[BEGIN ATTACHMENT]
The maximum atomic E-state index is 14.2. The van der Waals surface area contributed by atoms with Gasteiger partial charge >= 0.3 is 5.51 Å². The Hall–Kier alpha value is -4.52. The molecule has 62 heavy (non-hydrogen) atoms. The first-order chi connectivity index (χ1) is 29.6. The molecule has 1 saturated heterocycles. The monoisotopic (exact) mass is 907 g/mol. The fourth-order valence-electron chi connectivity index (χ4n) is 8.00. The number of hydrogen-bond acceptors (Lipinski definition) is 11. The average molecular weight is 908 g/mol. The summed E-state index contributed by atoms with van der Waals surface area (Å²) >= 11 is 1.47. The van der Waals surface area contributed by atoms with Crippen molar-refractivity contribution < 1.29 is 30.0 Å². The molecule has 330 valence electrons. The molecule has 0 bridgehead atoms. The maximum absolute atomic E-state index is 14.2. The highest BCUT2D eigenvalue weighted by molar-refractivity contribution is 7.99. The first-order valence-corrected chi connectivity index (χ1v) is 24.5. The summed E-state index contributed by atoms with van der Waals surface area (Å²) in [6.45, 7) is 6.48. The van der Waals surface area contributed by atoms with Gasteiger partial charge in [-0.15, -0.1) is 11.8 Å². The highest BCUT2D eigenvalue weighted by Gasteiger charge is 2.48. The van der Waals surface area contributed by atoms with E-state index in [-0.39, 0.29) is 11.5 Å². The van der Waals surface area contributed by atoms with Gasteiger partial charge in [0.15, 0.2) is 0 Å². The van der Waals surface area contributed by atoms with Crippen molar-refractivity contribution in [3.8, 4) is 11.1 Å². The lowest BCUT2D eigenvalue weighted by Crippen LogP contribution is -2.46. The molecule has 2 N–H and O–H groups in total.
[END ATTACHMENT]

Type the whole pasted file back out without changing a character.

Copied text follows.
The maximum atomic E-state index is 14.2. The van der Waals surface area contributed by atoms with Gasteiger partial charge >= 0.3 is 5.51 Å². The Hall–Kier alpha value is -4.52. The molecule has 62 heavy (non-hydrogen) atoms. The first-order chi connectivity index (χ1) is 29.6. The molecule has 1 saturated heterocycles. The monoisotopic (exact) mass is 907 g/mol. The fourth-order valence-electron chi connectivity index (χ4n) is 8.00. The number of hydrogen-bond acceptors (Lipinski definition) is 11. The average molecular weight is 908 g/mol. The summed E-state index contributed by atoms with van der Waals surface area (Å²) >= 11 is 1.47. The van der Waals surface area contributed by atoms with Crippen molar-refractivity contribution < 1.29 is 30.0 Å². The molecule has 330 valence electrons. The molecule has 0 bridgehead atoms. The maximum absolute atomic E-state index is 14.2. The highest BCUT2D eigenvalue weighted by molar-refractivity contribution is 7.99. The first-order valence-corrected chi connectivity index (χ1v) is 24.5. The summed E-state index contributed by atoms with van der Waals surface area (Å²) in [6.45, 7) is 6.48. The van der Waals surface area contributed by atoms with Gasteiger partial charge in [-0.15, -0.1) is 11.8 Å². The highest BCUT2D eigenvalue weighted by Gasteiger charge is 2.48. The van der Waals surface area contributed by atoms with E-state index in [-0.39, 0.29) is 11.5 Å². The van der Waals surface area contributed by atoms with Gasteiger partial charge in [0.15, 0.2) is 0 Å². The van der Waals surface area contributed by atoms with Crippen molar-refractivity contribution in [3.8, 4) is 11.1 Å². The lowest BCUT2D eigenvalue weighted by Crippen LogP contribution is -2.46. The molecule has 2 N–H and O–H groups in total.